The city of Coeur d’Alene, Idaho, is taking a step many opponents of same-sex marriage feared would come – forcing those with religious objections to perform same-sex marriages or risk facing prosecution for violating non-discrimination laws.
Donald and Evelyn Knapp, ordained ministers who oppose gay marriage, own the Hitching Post wedding chapel in Coeur d’Alene. Early in 2014, a federal judge in Idaho ruled that the same-sex marriage ban was unconstitutional, but the ruling was put on hold while the case was appealed. When the Supreme Court declined to hear the case, the ruling stood and went into effect.
The city of Coeur d’Alene has an ordinance that prohibits discrimination, including on the basis of sexual orientation, in public accommodations. It does have a religious exemption, but the Hitching Post is a for-profit company, not technically a religious organization, in spite of the Knapp’s deeply held personal beliefs.
Back in May, when everything was on hold pending the Supreme Court, Donald told KXLY, “I think the Bible is pretty clear that homosexuality is not his way, and therefore I cannot unite people in a way that I believe would conflict with what the Bible teaches.” The Knapps have said they will close their doors before violating their religious beliefs.
But before that happens, there is another legal battle ahead.
“On Friday, a same-sex couple asked to be married by the Knapps, and the Knapps politely declined. The Knapps now face a 180-day jail term and $1,000 fine for each day they decline to celebrate the same-sex wedding.” Note that jail time and the fine is per day, not per offense, The Daily Signal reports.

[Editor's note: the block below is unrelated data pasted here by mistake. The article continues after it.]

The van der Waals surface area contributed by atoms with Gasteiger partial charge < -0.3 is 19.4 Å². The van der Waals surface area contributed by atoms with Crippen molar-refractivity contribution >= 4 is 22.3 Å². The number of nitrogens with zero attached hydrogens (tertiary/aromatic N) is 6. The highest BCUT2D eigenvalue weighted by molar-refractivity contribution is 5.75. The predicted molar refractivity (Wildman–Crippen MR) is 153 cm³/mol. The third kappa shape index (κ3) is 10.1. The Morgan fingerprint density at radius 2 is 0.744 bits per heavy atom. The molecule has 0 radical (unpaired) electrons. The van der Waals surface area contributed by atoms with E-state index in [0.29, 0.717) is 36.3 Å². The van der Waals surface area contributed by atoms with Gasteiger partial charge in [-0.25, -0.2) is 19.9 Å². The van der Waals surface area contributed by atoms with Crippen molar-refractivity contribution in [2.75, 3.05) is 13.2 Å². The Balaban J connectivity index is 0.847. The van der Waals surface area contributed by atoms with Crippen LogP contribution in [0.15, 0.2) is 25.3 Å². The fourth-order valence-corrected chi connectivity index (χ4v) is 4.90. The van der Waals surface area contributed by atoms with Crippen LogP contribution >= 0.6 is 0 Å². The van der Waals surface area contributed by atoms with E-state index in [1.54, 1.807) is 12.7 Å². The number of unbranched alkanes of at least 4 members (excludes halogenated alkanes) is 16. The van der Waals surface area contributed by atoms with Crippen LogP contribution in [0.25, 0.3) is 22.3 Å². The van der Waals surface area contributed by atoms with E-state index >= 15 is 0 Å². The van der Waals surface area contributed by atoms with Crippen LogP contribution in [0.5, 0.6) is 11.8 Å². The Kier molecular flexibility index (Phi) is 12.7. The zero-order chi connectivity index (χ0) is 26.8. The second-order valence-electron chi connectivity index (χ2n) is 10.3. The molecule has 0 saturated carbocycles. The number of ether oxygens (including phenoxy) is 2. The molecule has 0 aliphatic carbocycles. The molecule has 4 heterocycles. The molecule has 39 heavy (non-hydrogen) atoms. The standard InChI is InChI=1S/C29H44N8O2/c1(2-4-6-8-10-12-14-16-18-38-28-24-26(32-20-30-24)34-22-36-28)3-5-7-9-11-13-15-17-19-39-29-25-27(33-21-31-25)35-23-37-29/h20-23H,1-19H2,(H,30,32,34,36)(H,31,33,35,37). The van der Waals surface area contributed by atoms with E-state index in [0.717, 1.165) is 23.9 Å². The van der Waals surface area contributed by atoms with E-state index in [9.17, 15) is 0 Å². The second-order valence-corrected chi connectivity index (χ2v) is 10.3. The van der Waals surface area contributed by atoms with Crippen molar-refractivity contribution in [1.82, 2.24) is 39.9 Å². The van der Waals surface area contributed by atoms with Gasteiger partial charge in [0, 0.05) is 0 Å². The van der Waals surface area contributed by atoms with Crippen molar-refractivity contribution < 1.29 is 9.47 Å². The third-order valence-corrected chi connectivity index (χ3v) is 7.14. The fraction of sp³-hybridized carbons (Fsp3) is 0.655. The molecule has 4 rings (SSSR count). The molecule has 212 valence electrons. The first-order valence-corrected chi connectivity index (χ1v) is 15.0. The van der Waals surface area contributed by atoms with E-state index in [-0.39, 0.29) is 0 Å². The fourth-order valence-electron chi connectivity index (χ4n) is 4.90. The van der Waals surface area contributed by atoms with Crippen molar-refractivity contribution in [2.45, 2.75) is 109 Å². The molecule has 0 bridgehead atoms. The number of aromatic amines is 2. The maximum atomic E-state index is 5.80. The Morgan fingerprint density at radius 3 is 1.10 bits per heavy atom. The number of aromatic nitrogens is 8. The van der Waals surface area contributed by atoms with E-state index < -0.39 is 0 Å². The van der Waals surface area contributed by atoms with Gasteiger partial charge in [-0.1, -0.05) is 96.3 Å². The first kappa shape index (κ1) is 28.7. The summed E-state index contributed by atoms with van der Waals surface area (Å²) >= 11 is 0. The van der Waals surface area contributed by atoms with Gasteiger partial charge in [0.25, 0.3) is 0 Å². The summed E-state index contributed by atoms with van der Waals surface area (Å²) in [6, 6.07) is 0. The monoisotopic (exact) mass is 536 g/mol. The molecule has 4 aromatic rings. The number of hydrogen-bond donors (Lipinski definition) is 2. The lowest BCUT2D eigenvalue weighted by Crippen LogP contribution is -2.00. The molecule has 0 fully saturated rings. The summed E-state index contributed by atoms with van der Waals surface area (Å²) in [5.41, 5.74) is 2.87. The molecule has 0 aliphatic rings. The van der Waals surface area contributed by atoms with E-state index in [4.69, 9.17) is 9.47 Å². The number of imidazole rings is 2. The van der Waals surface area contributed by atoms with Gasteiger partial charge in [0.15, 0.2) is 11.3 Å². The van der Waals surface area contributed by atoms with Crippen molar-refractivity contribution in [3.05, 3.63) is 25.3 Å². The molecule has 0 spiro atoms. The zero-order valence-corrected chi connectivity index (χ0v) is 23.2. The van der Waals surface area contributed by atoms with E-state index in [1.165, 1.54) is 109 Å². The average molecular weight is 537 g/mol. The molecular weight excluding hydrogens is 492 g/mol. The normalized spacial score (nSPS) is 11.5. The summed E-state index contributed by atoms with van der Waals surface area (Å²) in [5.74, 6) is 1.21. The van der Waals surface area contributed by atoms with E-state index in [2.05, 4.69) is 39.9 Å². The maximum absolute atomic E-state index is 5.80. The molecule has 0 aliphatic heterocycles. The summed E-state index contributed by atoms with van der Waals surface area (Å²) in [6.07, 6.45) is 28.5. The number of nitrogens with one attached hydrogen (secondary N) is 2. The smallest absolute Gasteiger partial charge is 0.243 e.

Also on Friday, the Alliance Defending Freedom (ADF) filed a motion for a temporary restraining order and a federal lawsuit on behalf of the Knapps to stop the city from enforcing the fine and/or jail time.
Jeremy Tedesco, senior legal council at ADF, said, “The government should not force ordained. Many have denied that pastors would ever be forced to perform ceremonies that are completely at odds with their faith, but that’s what is happening here – and it’s happened this quickly.”
In May, Coeur d’Alene City Attorney Warren Wilson told KXLY, “If you turn away a gay couple, refuse to provide services for them, then in theory you violated our code and you’re looking at a potential misdemeanor citation.”
With the city moving to enforce that code, ADF moved to defend the Knapps. Eugene Volokh, UCLA law professor and legal blogger at the Washington Post, thinks they have a good case. That Coeur d’Alene’s move against the Knapps violates the state’s Religious Freedom Restoration Act.
Volokh, who teaches free speech and religious freedom law, thinks, “…compelling them (the Knapps) to speak words in ceremonies that they think are immoral is an unconstitutional speech compulsion. Given that the Free Speech Clause bars the government from requiring public school students to say the pledge of allegiance, or even from requiring drivers to display a slogan on their license plates (Wooley v. Maynard (1977), the government can’t require ministers — or other private citizens — to speak the words in a ceremony, on pain of either having to close their business or face fines and jail time.”
Ultimately the same Supreme Court that set this situation in motion with their recent rejection of the broader issue will likely have to decide how far to take it. While the macro issue of same-sex marriage is advancing around the country, there remain a lot of micro issues yet to be settled.